After filling my camera roll with inspiration, I thought I’d take you on a tour as well. I’m told the home will be featured in the September issue of Coastal Living so we’ll have professional photos to look forward to in a few months. It goes without saying, but excuse the quality of my iPhone photos (desperately holding out for the iPhone 8 over here!)

The home was designed by A.Tessa Architecture and built by Horan Building Company, both of whom are Newport based. You can get a sense for layout via the floor plans here. If you fall in love after this tour, it can be yours for 3.2 million (unfurnished), but I would act fast, I toured on the second weekend the house was open and there had already been significant interest.

After walking through a Farrow & Ball striped entry, you’ll arrive in the open concept living room and kitchen. Light streams in through french doors in the living room which open to the front porch and back patio/pool area.

A symmetrical seating arrangement faces the fireplace and television. A perfectly styled coffee table was topped with one of my recent favorites: Lee Radziwell.

What I’ve always admired most about Mark’s work, apart from our shared love of textiles and blue and white, is is unerring attention to detail. His window treatments (above) are a perfect example – the header and leading edge are both piped in a contrast fabric and the baton is fabric wrapped. These are the things that take a project to the next level.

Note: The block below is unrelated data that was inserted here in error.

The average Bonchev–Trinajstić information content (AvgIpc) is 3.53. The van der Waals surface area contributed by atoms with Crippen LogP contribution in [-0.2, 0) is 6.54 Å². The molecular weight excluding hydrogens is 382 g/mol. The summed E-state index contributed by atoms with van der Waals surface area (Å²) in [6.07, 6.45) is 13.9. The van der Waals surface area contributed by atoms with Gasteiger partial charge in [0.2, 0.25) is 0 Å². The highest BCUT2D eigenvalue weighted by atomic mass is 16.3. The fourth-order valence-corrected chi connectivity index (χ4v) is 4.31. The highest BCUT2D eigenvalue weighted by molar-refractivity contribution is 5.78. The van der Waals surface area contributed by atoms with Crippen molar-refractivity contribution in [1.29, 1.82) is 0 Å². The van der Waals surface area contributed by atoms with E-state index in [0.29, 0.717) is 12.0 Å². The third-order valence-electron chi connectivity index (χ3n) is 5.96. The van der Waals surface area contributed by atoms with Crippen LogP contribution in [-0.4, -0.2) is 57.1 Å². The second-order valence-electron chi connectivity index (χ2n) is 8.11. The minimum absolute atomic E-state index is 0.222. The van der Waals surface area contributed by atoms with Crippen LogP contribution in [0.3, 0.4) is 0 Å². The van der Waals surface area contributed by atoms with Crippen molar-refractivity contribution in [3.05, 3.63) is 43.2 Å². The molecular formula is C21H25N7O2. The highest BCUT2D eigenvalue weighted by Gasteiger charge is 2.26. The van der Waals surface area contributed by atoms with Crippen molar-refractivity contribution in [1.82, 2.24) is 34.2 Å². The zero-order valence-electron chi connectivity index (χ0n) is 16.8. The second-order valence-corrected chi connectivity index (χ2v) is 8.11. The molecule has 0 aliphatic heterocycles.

The entire home was peppered with beautiful abstracts by artists I’ve come to consider hallmarks of Mark’s designs: Kayce Hughes and Catherine Jones.

A custom pleated shade by Piggott Store atop the Farrow & Ball striped wallpaper.

In the breakfast room off of the kitchen, another pleated shade elevates the Circa Lighting chandelier (shop many of their pieces here).

I’m always a fan of a window seat and this one with its shiplap walls and array of blue and white pillows is no exception. Art by Serena & Lily.


The kitchen featured inset cabinetry – navy on the base cabinets/island and a crisp white on the uppers. Quartz countertops were used along the perimeter and a butcher block top on the central island which created a natural divide between the kitchen and living space. I only wish I had gotten the vendor on those fabulous counter chairs!

The Farrow & Ball striped wallpaper continued upstairs. The floor coverings throughout the home are Merida Studio – whom Mark has a collection of dhurrie rugs with.


This blue and white buffalo check room was one of my favorites. I love how Mark hung the arrangement of art above the desk to complement the roofline. In rooms with angular rooflines I always prefer to see the wall treatment (wallpaper or paint) continued onto the ceiling. It creates such a feeling of coziness.

Here’s another next level detail for you. The walls in this room (and in most bedrooms throughout the house) are actually upholstered – meaning that is fabric, not wallpaper – an old school technique I adopted (albeit on a much smaller scale) in my own entry.

What really impressed me about Mark’s upholstered rooms is how he’s used tape trim around all of the baseboards, window/door casings, etc. It’s such a tailored look and especially pops against the crisp white trim in this room.


The view to the buffalo check guest bedroom from a back hallway. More fabulous window treatments, art, lighting, and runners.